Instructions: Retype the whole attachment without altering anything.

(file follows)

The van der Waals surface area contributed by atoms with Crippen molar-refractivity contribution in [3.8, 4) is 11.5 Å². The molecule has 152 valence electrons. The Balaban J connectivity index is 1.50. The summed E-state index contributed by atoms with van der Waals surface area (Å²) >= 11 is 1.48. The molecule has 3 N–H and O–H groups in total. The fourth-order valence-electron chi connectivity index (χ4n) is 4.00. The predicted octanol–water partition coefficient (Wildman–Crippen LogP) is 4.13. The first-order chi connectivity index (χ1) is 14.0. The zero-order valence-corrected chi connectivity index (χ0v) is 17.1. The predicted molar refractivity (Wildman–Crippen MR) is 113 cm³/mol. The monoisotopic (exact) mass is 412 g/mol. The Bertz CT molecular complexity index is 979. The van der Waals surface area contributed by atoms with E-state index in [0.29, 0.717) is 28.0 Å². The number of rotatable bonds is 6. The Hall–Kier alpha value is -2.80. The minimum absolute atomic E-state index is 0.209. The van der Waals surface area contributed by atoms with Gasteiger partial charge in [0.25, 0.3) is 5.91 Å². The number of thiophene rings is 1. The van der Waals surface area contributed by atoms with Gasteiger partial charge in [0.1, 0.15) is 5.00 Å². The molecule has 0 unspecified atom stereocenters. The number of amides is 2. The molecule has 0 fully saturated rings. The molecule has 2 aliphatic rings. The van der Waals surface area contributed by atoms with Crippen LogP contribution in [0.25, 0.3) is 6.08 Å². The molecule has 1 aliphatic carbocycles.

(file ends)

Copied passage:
The van der Waals surface area contributed by atoms with Crippen molar-refractivity contribution in [3.8, 4) is 11.5 Å². The molecule has 152 valence electrons. The Balaban J connectivity index is 1.50. The summed E-state index contributed by atoms with van der Waals surface area (Å²) >= 11 is 1.48. The molecule has 3 N–H and O–H groups in total. The fourth-order valence-electron chi connectivity index (χ4n) is 4.00. The predicted octanol–water partition coefficient (Wildman–Crippen LogP) is 4.13. The first-order chi connectivity index (χ1) is 14.0. The zero-order valence-corrected chi connectivity index (χ0v) is 17.1. The predicted molar refractivity (Wildman–Crippen MR) is 113 cm³/mol. The monoisotopic (exact) mass is 412 g/mol. The Bertz CT molecular complexity index is 979. The van der Waals surface area contributed by atoms with E-state index in [0.29, 0.717) is 28.0 Å². The number of rotatable bonds is 6. The Hall–Kier alpha value is -2.80. The minimum absolute atomic E-state index is 0.209. The van der Waals surface area contributed by atoms with Gasteiger partial charge in [0.25, 0.3) is 5.91 Å². The number of thiophene rings is 1. The van der Waals surface area contributed by atoms with Gasteiger partial charge in [0.1, 0.15) is 5.00 Å². The molecule has 0 unspecified atom stereocenters. The number of amides is 2. The molecule has 0 fully saturated rings. The molecule has 2 aliphatic rings. The van der Waals surface area contributed by atoms with Crippen LogP contribution in [0.25, 0.3) is 6.08 Å². The molecule has 1 aliphatic carbocycles.